So deep is our conviction that there must be life out there beyond the dark, we expect them to come across space at any moment. Then, mulling over the immensity of time, we wonder whether contact came long ago. Perhaps a bright projectile plunged into the swamp muck of a steaming coal forest. Maybe a probe was clambered over by hissing dinosaurs. Delicate instruments running down with no report …
If Darwin was right, and, further, if the principle of evolution reigns supreme in all worlds, how does man measure up?
The question had clicked with Johannes Kepler almost as soon as Galileo discovered our Moon might be liveable. And H G Wells had quoted Kepler at the very start of his Martian invasion, “But who shall dwell in these worlds if they be inhabited? Are we, or they, Lords of the World?”
Wells created the myth of a technologically superior extraterrestrial intelligence (ETI). War of the Worlds features the ‘men’ of the future in alien form. They are what we may one day become. They are the tyranny of intellect alone. And Imperial Britain, for once, is on the receiving end of interplanetary Darwinism. Wells destroys the idea that man is the pinnacle of evolution, though, curiously, the Martians were also complacent; earthly microbes eventually trounced them.
Are we alone in the Universe? The subject of alien contact and man’s place on the cosmic evolutionary ladder became a twentieth century obsession.
It wasn’t until the 1960s that astronomers realised the potential future shock of discovering extraterrestrial intelligence. Writers like Olaf Stapledon and Arthur C Clarke were twenty years ahead of the game. Through fiction they were preparing the public for a close encounter of the third kind: physical contact. It would be the final great demotion for human arrogance and the assumption that man is the measure of all things. Books like Stapledon’s Star Maker (1937) and Clarke’s Childhood’s End (1953) stressed the insignificance of humanity in the face of alien biologies and ETIs.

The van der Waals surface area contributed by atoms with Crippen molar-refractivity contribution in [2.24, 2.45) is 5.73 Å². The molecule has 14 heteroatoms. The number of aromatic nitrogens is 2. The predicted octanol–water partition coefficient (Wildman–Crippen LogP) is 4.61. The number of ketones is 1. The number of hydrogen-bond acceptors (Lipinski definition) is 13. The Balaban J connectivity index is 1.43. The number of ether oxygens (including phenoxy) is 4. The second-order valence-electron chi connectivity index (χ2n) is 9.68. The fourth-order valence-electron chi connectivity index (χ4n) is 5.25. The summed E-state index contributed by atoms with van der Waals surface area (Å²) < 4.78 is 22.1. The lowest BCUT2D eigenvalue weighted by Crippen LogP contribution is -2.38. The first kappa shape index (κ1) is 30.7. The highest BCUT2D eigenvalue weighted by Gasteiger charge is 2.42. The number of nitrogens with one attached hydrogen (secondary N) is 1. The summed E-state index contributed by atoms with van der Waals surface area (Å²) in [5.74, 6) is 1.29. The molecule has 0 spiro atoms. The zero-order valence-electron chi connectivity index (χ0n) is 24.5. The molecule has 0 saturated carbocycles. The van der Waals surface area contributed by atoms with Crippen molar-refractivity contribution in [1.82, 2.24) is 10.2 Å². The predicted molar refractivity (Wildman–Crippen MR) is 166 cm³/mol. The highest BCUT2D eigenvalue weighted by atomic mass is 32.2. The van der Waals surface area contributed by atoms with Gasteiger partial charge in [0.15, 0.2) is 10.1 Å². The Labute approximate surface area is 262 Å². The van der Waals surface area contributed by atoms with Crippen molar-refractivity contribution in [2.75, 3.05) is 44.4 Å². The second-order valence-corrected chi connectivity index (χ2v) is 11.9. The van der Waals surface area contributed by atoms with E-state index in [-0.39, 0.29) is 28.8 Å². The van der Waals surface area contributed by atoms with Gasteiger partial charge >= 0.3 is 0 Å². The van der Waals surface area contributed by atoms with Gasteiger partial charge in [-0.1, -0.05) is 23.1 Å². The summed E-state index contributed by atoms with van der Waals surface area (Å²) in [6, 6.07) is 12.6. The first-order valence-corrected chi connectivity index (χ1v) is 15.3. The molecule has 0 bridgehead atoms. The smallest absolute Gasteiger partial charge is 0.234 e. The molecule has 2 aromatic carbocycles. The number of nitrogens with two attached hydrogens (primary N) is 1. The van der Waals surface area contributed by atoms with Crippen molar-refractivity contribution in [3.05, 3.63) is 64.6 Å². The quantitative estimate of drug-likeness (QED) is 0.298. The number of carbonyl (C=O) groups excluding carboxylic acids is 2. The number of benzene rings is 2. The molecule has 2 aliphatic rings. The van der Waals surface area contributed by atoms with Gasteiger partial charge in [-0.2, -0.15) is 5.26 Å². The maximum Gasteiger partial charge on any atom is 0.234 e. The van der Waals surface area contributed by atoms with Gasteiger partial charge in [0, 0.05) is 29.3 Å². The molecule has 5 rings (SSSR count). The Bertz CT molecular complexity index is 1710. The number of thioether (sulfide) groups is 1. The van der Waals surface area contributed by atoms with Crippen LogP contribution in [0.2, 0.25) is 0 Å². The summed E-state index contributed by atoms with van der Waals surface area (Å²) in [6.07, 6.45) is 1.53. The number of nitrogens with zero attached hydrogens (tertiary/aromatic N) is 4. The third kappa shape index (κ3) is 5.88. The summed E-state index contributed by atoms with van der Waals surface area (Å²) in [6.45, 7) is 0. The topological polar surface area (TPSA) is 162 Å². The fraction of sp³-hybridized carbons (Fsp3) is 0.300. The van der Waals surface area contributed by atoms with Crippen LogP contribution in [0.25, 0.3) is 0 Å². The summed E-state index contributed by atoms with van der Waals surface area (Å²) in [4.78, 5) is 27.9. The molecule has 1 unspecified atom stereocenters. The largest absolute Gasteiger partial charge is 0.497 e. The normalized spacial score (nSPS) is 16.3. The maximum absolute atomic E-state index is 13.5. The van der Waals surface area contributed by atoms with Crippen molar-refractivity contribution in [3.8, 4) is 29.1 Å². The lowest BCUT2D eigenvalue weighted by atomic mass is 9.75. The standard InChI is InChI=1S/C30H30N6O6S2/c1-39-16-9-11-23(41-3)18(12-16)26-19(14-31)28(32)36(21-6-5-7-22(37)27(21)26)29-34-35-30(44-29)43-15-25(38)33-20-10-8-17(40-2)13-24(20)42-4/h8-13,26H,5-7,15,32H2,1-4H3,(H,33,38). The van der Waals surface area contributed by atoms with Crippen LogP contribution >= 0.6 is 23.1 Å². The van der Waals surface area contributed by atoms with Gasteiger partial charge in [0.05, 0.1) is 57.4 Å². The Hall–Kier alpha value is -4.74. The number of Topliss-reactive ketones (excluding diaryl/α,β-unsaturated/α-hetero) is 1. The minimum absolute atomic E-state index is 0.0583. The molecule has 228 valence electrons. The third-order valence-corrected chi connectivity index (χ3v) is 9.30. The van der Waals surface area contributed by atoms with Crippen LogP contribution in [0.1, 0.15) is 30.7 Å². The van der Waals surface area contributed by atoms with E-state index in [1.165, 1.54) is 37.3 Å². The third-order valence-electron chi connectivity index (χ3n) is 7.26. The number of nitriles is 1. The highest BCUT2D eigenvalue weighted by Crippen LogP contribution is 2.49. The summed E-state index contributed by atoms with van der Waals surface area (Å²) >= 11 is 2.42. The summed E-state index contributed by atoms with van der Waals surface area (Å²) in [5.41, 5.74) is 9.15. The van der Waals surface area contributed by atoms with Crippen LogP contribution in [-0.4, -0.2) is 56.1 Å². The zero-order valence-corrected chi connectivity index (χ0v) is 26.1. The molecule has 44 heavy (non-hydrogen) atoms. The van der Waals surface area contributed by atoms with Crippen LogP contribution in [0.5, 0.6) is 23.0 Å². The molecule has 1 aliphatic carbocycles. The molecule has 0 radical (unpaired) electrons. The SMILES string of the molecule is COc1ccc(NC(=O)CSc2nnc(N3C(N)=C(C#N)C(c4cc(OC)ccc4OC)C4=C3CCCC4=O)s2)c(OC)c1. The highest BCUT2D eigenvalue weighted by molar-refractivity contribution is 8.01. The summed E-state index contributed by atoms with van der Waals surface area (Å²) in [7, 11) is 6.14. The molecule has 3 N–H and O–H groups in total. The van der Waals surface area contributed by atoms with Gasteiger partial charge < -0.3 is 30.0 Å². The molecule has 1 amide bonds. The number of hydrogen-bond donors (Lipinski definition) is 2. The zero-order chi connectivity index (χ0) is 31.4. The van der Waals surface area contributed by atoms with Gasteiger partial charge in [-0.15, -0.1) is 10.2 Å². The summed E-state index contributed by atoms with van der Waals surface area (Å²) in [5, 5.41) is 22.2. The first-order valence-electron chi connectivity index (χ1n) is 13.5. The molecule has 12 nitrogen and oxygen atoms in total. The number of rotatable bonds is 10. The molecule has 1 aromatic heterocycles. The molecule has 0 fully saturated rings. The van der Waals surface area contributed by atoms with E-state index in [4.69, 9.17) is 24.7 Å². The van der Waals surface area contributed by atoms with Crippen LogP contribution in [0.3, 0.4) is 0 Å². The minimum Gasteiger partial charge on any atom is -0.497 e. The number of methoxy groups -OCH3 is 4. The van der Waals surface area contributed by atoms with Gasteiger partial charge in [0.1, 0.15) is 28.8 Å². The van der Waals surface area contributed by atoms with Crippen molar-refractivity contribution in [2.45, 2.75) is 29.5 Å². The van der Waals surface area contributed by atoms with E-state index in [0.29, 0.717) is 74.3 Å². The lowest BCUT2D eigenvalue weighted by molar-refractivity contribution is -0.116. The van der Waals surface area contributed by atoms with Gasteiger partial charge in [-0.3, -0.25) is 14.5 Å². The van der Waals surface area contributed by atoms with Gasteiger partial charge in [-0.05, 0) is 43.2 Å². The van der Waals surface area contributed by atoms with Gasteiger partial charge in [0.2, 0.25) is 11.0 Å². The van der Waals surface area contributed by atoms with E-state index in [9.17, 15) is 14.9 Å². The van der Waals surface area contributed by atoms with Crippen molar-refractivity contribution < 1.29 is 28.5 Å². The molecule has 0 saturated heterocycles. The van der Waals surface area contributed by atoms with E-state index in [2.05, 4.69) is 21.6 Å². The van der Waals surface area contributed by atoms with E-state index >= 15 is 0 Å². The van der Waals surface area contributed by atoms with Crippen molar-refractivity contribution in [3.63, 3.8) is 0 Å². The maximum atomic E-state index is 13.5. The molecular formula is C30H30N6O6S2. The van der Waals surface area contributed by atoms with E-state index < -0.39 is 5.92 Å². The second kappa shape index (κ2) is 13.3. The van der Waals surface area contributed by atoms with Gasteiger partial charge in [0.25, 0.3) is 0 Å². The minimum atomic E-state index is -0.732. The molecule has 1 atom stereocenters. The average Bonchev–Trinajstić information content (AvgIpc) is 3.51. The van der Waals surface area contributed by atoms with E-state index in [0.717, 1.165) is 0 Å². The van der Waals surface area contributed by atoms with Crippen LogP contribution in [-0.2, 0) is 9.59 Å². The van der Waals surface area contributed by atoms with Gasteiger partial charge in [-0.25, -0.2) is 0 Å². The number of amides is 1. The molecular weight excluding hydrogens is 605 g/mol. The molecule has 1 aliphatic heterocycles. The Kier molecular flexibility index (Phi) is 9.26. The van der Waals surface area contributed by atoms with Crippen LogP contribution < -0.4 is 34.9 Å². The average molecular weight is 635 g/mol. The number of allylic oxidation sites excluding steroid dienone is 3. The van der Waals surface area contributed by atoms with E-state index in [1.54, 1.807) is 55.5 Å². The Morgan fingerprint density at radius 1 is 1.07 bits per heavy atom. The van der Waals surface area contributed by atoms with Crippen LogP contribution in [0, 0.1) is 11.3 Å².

As a result, scientists started searching for the alien. The emotional question of our place in the Universe was woven into all scientific discussions on ET. The fiction of alien contact had a profound effect on working scientists, such as exobiologist JBS Haldane, physicist Fred Hoyle, and the founders of the Search for Extraterrestrial Intelligence (SETI) in the early 1960s, Carl Sagan and Frank Drake. Drake became the first radio astronomer to contemplate the transmission of an alien contact signal, greatly influencing the design of listening programmes using the largest radio telescopes on Earth.
But perhaps the biggest influence of all is this: for over 100 years, fiction has been firmly pro-SETI and pro-life in the extraterrestrial life debate. In the words of Arthur C Clarke, ‘the idea that we are the only intelligent creatures in a cosmos of a hundred billion galaxies is so preposterous that there are very few astronomers today who would take it seriously. It is safest to assume, therefore, that They are out there and to consider the manner in which this fact may impinge upon human society’. But in the last thirty years or so, things have changed. Pioneers of biology, such as Theo Dobzhansky and Ernst Mayr, have emphasised the incredible improbability of intelligent life ever to evolve, even on Earth.
Nonetheless, fiction has swayed an entire generation of future SETI-hunters. It is astonishing that millions of dollars have been spent on sober scientific projects in the search for extraterrestrial intelligence. There can be no greater testament to the power of science fiction.